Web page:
Urban farms, zero-waste shops and LEED gold-certified hotels make up our light-touch list of things to do in the ever-green Big Apple.Less
Sustainability comes front and center at this LEED gold-certified hotel. The plant-filled lobby features furniture made from reclaimed wood and a selection of complimentary wonky, curvy, not-quite-perfect produce to help reduce food waste. You’ll find a filtered water faucet in your room – so you won’t be tempted by single-use plastics – and a shower timer to help you save on water consumption. Guests get shuttled around in an all-electric Audi e-tron, and staff get paid volunteer days.
There’s farm-to-table dining, and then there’s Olmsted. Chef-owner Greg Baxtrom grows many of his vegetables and herbs in the tiny urban backyard farm behind his restaurant in Prospect Heights; guests can linger there with a cocktail as they wait for a table – and it is so worth the wait. The vegetable-heavy menu stars original dishes such as carrot crepes and heirloom tomato schnitzel. Start with the market veg tempura, which changes day by day depending on what’s fresh and seasonal.
Box-fresh Pendry Manhattan West sits within an eco-friendly complex that uses solar panels, rainwater reclamation and a rooftop apiary to boost its green credentials. The hotel’s parent company Montage International is committed to social and environmental sustainability, with health and wellbeing-focused design (resulting in light, airy spaces featuring natural materials) and plenty of rooms for guests with accessibility needs.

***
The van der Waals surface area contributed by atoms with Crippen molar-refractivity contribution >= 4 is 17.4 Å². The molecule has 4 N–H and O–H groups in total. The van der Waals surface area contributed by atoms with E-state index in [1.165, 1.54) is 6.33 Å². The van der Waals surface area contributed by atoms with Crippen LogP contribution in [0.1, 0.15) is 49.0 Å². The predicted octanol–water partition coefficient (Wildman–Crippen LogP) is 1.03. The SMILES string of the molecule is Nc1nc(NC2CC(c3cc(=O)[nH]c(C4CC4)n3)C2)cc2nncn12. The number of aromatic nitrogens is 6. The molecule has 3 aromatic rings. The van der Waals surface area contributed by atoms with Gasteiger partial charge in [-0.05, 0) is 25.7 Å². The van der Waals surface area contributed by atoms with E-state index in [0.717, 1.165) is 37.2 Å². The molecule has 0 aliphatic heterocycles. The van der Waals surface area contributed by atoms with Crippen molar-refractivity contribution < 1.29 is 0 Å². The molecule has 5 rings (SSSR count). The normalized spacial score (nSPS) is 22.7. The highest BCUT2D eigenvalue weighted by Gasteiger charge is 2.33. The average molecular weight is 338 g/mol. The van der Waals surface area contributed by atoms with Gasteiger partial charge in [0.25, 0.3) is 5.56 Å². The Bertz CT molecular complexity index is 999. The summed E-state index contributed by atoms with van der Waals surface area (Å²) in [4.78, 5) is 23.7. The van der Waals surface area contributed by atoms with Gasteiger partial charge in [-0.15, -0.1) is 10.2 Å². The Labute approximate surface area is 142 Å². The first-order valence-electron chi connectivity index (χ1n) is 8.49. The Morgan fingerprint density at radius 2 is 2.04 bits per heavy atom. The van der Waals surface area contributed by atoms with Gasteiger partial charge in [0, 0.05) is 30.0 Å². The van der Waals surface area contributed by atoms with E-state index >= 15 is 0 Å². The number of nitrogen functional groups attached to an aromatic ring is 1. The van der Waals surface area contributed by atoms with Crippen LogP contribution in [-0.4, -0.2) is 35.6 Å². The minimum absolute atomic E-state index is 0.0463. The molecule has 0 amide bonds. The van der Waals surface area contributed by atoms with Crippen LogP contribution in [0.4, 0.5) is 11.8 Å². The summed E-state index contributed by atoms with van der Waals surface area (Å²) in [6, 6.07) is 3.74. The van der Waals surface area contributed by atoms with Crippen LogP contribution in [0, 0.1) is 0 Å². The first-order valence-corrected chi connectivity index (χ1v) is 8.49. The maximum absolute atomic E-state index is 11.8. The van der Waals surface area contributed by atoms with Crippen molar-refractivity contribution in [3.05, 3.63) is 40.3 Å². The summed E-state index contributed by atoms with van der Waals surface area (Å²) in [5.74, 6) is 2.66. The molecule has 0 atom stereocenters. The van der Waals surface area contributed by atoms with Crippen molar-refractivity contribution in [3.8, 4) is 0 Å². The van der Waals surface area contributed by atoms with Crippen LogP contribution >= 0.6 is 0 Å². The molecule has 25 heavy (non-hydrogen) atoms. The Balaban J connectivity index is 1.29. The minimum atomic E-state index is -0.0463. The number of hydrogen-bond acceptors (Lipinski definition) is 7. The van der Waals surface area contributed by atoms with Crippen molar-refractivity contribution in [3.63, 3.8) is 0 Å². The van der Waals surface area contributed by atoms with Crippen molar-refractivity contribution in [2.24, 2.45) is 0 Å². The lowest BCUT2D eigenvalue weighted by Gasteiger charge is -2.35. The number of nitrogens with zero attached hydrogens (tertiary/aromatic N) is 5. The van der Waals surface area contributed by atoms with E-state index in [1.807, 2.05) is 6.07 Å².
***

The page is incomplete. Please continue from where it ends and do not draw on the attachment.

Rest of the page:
New York’s shopping scene is unbeatable. So, if you’re in the mood for some retail therapy, but want to avoid fast fashion, choose the sustainable option and shop secondhand. There are countless thrift stores across the city, but Metropolis Vintage – while not the cheapest – is one of the biggest and best, with a well-curated collection of rock tees, ’80s bomber jackets and palm-printed Hawaiian shirts.
This sustainable homeware shop in Brooklyn is the brainchild of Lauren Singer, the zero-waste influencer who went viral in 2014 for producing only a jar’s worth of trash over an entire year. Come for the packaging-free shampoo bars, compostable tote bags and eco-friendly beauty products, and leave with a new-found determination to downsize your impact.
Spread across 250 acres, the New York Botanical Garden – the largest of any city in the USA – is a national landmark. Both its research and its community and education programs aim to empower future generations to care for our planet. Wander along the wetland trail to spot ducks and turtles in the reeds; stop and smell the roses at the Peggy Rockefeller Rose Garden (one of the world’s most sustainable rose gardens); or take a self-guided audio tour and meditative walk among ancient trees.
The natural, low-intervention wines at Rhodora are sourced from small-scale producers and served alongside sustainable, Mediterranean-inspired small plates of tinned fish and hard cheeses. The bar is carbon negative and zero waste, meaning they use no single-use plastics and send absolutely nothing to landfill. Not a wine buff? Friendly staff can help you choose a tipple to suit your tastes. Consider trying a trendy orange wine – in vogue for their low-impact production techniques.